There are a lot of pupils now in education from non-English backgrounds so if English born kids are having difficulty with Shakespeare—!  I think these books are perfect.  Everything is broken down into eye-catching pictures so that clothing of the period, buildings and so forth become clearer. The three text versions should work at different educational and age levels.

Remember: there is a Teaching Resource Pack available.

There are also the text features looking at Shakespeare, the Globe Theatre, a history of the play and how the pages were drawn. It is a complete package.  And as none other than the great Sir Derek Jacobi writes:
“Classical Comics is truly inspirational, creating an accessible and fascinating mix of visual and audible drama.  The stage and the page brought vividly to life.  Highly recommended for any student of Shakespeare!”
And Sir Derek frikkin Jacobi wrote that!!

Schools need these books.  Theatre students and set design students need these books. Public libraries (if they aren’t all closed down) need these books.  Families need these books to start their own little home library.  Apart from standing naked and screaming this on the M5 can I make it any plainer?

I think it was Olivier Cadic of Cinebook who said that I was “Evangelical” about European comics and their promotion in English.  Well, yes. But I’m also quite passionate about Classical Comics and what Clive Bryant is doing.  People were laughing when I told them there were graphic novel adaptions of Shakespeare coming out and they looked great.  “Who the **** is going to read a Shakespeare comic?” was the response, along with a prediction that both Classical Comics and Cinebook had drastically mis-judged the UK market and would be gone in a year.

Who is laughing now?

And, personally, I do still remember the Greenway Secondary Modern Boys School play of A Midsummer Night’s Dream.  Disaster. It was a very rough school so asking “who wants to be a faery” didn’t go down well.  And telling the school thug that he was “Bottom” and the grief he got…I remember the big school fire of ’72!

William Shakespeare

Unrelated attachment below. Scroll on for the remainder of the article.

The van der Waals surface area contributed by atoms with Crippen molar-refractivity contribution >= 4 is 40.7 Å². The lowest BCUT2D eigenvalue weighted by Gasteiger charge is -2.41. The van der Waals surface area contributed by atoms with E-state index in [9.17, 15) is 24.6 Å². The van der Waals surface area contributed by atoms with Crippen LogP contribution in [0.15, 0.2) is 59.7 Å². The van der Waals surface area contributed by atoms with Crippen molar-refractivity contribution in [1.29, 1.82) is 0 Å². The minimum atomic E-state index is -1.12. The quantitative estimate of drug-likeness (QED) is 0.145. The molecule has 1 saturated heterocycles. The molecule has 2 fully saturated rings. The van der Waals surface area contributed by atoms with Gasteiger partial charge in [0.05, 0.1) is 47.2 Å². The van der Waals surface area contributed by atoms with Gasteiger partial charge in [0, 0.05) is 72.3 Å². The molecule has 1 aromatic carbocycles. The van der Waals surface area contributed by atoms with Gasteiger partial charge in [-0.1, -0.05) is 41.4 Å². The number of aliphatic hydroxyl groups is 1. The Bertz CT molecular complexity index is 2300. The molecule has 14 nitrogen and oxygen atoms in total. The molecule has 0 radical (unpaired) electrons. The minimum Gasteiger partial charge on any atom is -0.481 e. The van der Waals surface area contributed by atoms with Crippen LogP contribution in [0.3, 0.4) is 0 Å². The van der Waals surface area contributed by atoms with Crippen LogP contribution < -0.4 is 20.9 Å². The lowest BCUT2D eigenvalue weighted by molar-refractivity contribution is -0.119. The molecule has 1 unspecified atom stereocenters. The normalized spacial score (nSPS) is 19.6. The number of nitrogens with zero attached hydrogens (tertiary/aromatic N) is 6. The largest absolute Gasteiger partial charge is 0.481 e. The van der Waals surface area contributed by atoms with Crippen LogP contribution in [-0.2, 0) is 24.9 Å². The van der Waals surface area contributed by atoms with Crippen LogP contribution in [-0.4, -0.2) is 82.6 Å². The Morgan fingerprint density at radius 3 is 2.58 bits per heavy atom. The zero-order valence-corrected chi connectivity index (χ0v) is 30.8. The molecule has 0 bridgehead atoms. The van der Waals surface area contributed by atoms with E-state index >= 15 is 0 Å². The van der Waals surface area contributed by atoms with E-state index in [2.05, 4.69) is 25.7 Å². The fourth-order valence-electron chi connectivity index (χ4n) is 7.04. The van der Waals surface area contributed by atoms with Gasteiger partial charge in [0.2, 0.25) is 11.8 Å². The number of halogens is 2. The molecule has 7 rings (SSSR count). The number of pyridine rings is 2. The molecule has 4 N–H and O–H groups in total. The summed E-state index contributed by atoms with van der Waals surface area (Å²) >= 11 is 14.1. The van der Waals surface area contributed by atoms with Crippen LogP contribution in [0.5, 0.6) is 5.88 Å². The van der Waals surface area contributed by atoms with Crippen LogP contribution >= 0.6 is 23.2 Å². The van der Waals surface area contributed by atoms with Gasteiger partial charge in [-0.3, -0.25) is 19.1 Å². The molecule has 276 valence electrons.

“The course of true love never did run smooth;”
Shakespeare’s best-loved play, A Midsummer Night’s Dream endures as an obvious choice for outdoor theatre on a warm summer evening. The marriage of Theseus to Hippolyta serves as a backdrop to tangled loves, amateur dramatics, and an argument between the Fairy Queen and King, Titania and Oberon, with events spilling over from their Fairy Kingdom into the real world of the forest.
Script Adaptation: John McDonald
Characters & Artwork: Kat Nicholson & Jason Cardy
Lettering: Jim Campbell

Publication Date: UK: February 2011
US: July 2011
Format: 144 pages
full colour
(click here for info)
Original Text (full and unabridged)
Plain Text
Quick Text
Cover Price: £9.99
A Midsummer Night's Dream - Original Text A Midsummer Night's Dream - Plain Text A Midsummer Night's Dream - Quick Text
British English Language Versions
British Editions (Cover price £9.99, pub date: Feb 2011)
Click here for an explanation of the text versions
Original Text Version
ISBN: 978-1-906332-89-1Click here to preorder from:
Plain Text Version
ISBN: 978-1-906332-90-7Click here to preorder from:
Quick Text Version
ISBN: 978-1-906332-91-4Click here to preorder from:
American English Language Versions
US Editions (Cover price $16.95, pub date: July 2011)
Click here for an explanation of the text versions
Original Text Version
ISBN: 978-1-907127-28-1
Plain Text Version
ISBN: 978-1-907127-29-8
Quick Text Version
ISBN: 978-1-907127-30-4